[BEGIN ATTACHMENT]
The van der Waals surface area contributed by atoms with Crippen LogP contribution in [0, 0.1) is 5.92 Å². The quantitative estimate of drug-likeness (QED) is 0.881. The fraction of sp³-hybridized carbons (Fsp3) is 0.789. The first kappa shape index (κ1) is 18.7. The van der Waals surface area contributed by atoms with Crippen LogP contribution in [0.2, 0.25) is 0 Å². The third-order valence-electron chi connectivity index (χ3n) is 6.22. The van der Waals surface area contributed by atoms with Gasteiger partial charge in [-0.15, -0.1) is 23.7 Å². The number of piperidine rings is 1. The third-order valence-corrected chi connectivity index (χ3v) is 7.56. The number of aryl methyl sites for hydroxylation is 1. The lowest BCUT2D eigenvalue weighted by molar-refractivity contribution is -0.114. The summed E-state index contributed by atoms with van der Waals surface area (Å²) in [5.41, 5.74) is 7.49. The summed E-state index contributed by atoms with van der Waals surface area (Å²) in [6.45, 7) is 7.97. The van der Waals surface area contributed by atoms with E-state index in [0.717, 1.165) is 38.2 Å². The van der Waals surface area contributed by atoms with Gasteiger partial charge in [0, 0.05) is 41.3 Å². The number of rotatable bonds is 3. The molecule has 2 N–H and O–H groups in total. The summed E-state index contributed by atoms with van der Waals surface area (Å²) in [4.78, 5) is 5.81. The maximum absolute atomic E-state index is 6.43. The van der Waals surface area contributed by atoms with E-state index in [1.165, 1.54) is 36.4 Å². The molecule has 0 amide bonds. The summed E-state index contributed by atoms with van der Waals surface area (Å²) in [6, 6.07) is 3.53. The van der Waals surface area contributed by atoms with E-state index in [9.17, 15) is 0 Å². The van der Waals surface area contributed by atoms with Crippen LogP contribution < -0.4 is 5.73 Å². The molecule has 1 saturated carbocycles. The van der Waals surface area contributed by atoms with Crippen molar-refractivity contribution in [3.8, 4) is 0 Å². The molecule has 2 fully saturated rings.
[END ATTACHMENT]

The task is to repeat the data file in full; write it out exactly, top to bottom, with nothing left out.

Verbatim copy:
The van der Waals surface area contributed by atoms with Crippen LogP contribution in [0, 0.1) is 5.92 Å². The quantitative estimate of drug-likeness (QED) is 0.881. The fraction of sp³-hybridized carbons (Fsp3) is 0.789. The first kappa shape index (κ1) is 18.7. The van der Waals surface area contributed by atoms with Crippen LogP contribution in [0.2, 0.25) is 0 Å². The third-order valence-electron chi connectivity index (χ3n) is 6.22. The van der Waals surface area contributed by atoms with Gasteiger partial charge in [-0.15, -0.1) is 23.7 Å². The number of piperidine rings is 1. The third-order valence-corrected chi connectivity index (χ3v) is 7.56. The number of aryl methyl sites for hydroxylation is 1. The lowest BCUT2D eigenvalue weighted by molar-refractivity contribution is -0.114. The summed E-state index contributed by atoms with van der Waals surface area (Å²) in [5.41, 5.74) is 7.49. The summed E-state index contributed by atoms with van der Waals surface area (Å²) in [6.45, 7) is 7.97. The van der Waals surface area contributed by atoms with E-state index in [0.717, 1.165) is 38.2 Å². The van der Waals surface area contributed by atoms with Gasteiger partial charge in [0, 0.05) is 41.3 Å². The number of rotatable bonds is 3. The molecule has 2 N–H and O–H groups in total. The summed E-state index contributed by atoms with van der Waals surface area (Å²) in [4.78, 5) is 5.81. The maximum absolute atomic E-state index is 6.43. The van der Waals surface area contributed by atoms with E-state index in [1.165, 1.54) is 36.4 Å². The molecule has 0 amide bonds. The summed E-state index contributed by atoms with van der Waals surface area (Å²) in [6, 6.07) is 3.53. The van der Waals surface area contributed by atoms with E-state index in [9.17, 15) is 0 Å². The van der Waals surface area contributed by atoms with Crippen LogP contribution < -0.4 is 5.73 Å². The molecule has 1 saturated carbocycles. The van der Waals surface area contributed by atoms with Crippen molar-refractivity contribution in [3.8, 4) is 0 Å². The molecule has 2 fully saturated rings.